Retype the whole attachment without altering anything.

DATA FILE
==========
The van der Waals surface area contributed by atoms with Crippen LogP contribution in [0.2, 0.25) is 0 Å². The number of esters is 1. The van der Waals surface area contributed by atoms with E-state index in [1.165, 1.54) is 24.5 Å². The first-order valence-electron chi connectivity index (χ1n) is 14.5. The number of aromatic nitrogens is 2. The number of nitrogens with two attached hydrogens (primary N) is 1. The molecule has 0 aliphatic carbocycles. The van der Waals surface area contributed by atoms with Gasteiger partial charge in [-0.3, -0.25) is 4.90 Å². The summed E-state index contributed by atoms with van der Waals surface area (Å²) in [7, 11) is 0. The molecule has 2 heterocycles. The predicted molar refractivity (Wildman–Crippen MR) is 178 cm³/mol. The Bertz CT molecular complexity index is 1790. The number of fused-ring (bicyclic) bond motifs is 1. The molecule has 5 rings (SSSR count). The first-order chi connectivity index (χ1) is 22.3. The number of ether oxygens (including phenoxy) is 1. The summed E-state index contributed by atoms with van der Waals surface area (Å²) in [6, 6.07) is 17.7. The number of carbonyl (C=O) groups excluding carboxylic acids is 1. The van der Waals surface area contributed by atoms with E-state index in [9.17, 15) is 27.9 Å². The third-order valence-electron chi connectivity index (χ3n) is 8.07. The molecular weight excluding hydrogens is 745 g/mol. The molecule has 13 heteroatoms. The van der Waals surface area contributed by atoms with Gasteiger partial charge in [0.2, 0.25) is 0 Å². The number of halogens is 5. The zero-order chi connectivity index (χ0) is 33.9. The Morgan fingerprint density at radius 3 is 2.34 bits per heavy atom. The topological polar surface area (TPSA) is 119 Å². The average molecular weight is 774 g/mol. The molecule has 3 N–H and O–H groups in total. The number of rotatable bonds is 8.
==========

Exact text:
The van der Waals surface area contributed by atoms with Crippen LogP contribution in [0.2, 0.25) is 0 Å². The number of esters is 1. The van der Waals surface area contributed by atoms with E-state index in [1.165, 1.54) is 24.5 Å². The first-order valence-electron chi connectivity index (χ1n) is 14.5. The number of aromatic nitrogens is 2. The number of nitrogens with two attached hydrogens (primary N) is 1. The molecule has 0 aliphatic carbocycles. The van der Waals surface area contributed by atoms with Gasteiger partial charge in [-0.3, -0.25) is 4.90 Å². The summed E-state index contributed by atoms with van der Waals surface area (Å²) in [7, 11) is 0. The molecule has 2 heterocycles. The predicted molar refractivity (Wildman–Crippen MR) is 178 cm³/mol. The Bertz CT molecular complexity index is 1790. The number of fused-ring (bicyclic) bond motifs is 1. The molecule has 5 rings (SSSR count). The first-order chi connectivity index (χ1) is 22.3. The number of ether oxygens (including phenoxy) is 1. The summed E-state index contributed by atoms with van der Waals surface area (Å²) in [6, 6.07) is 17.7. The number of carbonyl (C=O) groups excluding carboxylic acids is 1. The van der Waals surface area contributed by atoms with E-state index in [9.17, 15) is 27.9 Å². The third-order valence-electron chi connectivity index (χ3n) is 8.07. The molecular weight excluding hydrogens is 745 g/mol. The molecule has 13 heteroatoms. The van der Waals surface area contributed by atoms with Gasteiger partial charge in [0.2, 0.25) is 0 Å². The number of halogens is 5. The zero-order chi connectivity index (χ0) is 33.9. The Morgan fingerprint density at radius 3 is 2.34 bits per heavy atom. The topological polar surface area (TPSA) is 119 Å². The average molecular weight is 774 g/mol. The molecule has 3 N–H and O–H groups in total. The number of rotatable bonds is 8.